Published: Tue, May 15, 2018
Markets | By Otis Pena

Facebook reports spike in violent content

Facebook reports spike in violent content

We're often asked how we decide what's allowed on Facebook - and how much bad stuff is out there. Three weeks ago, for the first time, we published the internal guidelines we use to enforce those standards. Continued conflict in Syria may be one factor, said Alex Schultz, vice president of data analytics: "Whenever a war starts, there's a big spike in graphic violence". But it's important to stress that this is very much a work in progress and we will likely change our methodology as we learn more about what's important and what works.

Numbers for other hot button issues caught in the cull include: adult nudity and sexual activity (21 million posts), graphic violence (3.4 million), hate speech (2.5 million), and terrorist propaganda (1.9 million). Facebook has revealed that more than half a billion fake accounts have been removed so far this year. The company said the report has data on "how much content people saw that violates our standards; how much content we removed; and how much content we detected proactively using our technology - before people who use Facebook reported it".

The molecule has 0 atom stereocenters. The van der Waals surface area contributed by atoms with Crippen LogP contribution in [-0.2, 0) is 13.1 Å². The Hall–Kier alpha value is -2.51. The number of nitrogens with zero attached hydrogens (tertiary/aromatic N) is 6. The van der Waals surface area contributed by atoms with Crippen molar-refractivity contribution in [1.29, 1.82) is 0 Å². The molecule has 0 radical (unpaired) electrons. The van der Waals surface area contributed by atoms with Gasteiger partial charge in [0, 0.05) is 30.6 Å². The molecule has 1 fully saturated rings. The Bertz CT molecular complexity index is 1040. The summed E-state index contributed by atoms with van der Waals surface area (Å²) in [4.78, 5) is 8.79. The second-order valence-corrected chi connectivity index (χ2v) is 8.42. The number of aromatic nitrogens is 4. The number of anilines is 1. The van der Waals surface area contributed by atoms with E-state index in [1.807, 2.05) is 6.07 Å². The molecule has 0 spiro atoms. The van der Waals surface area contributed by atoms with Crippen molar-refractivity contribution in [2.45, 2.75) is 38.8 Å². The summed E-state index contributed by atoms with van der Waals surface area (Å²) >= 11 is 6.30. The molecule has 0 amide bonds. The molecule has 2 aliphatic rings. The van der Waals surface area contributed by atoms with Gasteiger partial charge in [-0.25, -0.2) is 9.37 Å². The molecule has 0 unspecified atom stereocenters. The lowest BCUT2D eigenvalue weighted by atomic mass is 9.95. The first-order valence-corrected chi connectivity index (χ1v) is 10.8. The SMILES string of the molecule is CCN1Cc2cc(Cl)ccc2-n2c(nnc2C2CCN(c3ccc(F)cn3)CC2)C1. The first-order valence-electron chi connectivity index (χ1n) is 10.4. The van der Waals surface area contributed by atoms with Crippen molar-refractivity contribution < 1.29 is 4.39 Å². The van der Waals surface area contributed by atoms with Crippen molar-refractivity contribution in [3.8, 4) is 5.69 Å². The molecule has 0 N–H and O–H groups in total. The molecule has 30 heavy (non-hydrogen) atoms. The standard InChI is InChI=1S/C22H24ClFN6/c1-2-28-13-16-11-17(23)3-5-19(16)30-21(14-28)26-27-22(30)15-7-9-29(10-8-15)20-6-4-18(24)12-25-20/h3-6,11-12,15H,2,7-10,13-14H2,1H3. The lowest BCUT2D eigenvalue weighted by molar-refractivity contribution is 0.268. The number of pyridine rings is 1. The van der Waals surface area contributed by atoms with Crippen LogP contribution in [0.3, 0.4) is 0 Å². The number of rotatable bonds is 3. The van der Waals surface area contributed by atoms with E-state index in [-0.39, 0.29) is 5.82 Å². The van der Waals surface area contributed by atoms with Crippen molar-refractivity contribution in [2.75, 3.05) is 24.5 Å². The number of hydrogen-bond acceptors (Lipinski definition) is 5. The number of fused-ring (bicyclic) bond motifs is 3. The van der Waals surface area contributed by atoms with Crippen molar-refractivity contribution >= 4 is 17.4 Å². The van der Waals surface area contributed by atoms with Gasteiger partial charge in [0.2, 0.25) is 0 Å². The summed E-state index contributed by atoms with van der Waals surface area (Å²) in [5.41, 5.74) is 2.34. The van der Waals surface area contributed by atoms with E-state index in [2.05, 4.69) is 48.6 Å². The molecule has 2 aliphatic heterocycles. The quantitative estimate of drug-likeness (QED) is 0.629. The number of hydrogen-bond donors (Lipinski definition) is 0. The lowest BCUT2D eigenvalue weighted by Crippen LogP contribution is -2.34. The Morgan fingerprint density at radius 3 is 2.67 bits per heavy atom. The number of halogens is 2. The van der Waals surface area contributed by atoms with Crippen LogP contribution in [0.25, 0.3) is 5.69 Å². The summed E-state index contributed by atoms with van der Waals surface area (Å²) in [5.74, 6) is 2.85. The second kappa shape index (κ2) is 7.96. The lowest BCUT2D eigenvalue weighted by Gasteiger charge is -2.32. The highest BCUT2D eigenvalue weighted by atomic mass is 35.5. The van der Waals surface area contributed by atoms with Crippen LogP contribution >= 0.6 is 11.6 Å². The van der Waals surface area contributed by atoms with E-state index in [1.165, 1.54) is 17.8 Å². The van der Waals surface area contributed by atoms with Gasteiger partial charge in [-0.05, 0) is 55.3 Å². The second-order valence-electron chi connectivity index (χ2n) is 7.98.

The 583 million disabled accounts is down from the 694 million accounts Facebook disabled in the fourth-quarter of 2016. Facebook estimates that out of every 10,000 pieces of content viewed, seven to nine of those were of content that violated its pornography and nudity rules.

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The company also enforced its guidelines on 21 million pieces of nudity and sexual activity, 1.9 million pieces of terrorist propaganda, 2.5 million hate speech examples, and 3.5 million posts with violent content. Facebook's automated systems spotted nearly 100 percent of spam and terrorist propaganda while 99 percent of fake accounts were also spotted by them.

Facebook took down or applied warnings labels to about 3.5 million pieces of violent content in Q1 2018 - 86% of which was identified by our technology before it was reported to Facebook.

Rosen noted that the technology to spot hate speech is still not up to scratch, so content review teams check for instances. Of the total 2.5 million hate speech posts removed, only 38 percent were pulled by Facebook's tech before users reported it. Compare that to the 95.8 percent of nudity or 99.5 percent of terrorist propaganda that Facebook purged automatically.

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